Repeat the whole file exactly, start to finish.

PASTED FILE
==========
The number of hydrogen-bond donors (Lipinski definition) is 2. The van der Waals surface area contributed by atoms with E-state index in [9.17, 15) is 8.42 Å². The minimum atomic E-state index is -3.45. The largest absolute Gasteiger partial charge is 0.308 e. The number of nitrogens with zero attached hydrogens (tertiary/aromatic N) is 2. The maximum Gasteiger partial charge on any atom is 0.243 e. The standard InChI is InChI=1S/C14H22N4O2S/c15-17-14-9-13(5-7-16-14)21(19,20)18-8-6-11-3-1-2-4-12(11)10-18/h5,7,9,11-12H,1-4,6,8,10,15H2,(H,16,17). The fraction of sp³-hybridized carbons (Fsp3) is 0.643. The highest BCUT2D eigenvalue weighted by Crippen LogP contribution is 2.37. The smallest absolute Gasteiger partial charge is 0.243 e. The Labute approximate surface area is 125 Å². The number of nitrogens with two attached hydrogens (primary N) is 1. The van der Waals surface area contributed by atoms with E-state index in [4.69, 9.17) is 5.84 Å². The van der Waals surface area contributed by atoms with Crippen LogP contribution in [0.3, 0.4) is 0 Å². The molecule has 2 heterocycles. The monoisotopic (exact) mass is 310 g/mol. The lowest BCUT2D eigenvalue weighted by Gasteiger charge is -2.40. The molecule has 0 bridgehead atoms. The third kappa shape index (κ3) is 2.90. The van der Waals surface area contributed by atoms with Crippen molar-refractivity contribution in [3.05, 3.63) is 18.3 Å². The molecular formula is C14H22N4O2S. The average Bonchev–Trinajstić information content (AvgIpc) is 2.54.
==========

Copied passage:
The number of hydrogen-bond donors (Lipinski definition) is 2. The van der Waals surface area contributed by atoms with E-state index in [9.17, 15) is 8.42 Å². The minimum atomic E-state index is -3.45. The largest absolute Gasteiger partial charge is 0.308 e. The number of nitrogens with zero attached hydrogens (tertiary/aromatic N) is 2. The maximum Gasteiger partial charge on any atom is 0.243 e. The standard InChI is InChI=1S/C14H22N4O2S/c15-17-14-9-13(5-7-16-14)21(19,20)18-8-6-11-3-1-2-4-12(11)10-18/h5,7,9,11-12H,1-4,6,8,10,15H2,(H,16,17). The fraction of sp³-hybridized carbons (Fsp3) is 0.643. The highest BCUT2D eigenvalue weighted by Crippen LogP contribution is 2.37. The smallest absolute Gasteiger partial charge is 0.243 e. The Labute approximate surface area is 125 Å². The number of nitrogens with two attached hydrogens (primary N) is 1. The van der Waals surface area contributed by atoms with E-state index in [4.69, 9.17) is 5.84 Å². The van der Waals surface area contributed by atoms with Crippen LogP contribution in [0.3, 0.4) is 0 Å². The molecule has 2 heterocycles. The monoisotopic (exact) mass is 310 g/mol. The lowest BCUT2D eigenvalue weighted by Gasteiger charge is -2.40. The molecule has 0 bridgehead atoms. The third kappa shape index (κ3) is 2.90. The van der Waals surface area contributed by atoms with Crippen molar-refractivity contribution in [3.05, 3.63) is 18.3 Å². The molecular formula is C14H22N4O2S. The average Bonchev–Trinajstić information content (AvgIpc) is 2.54.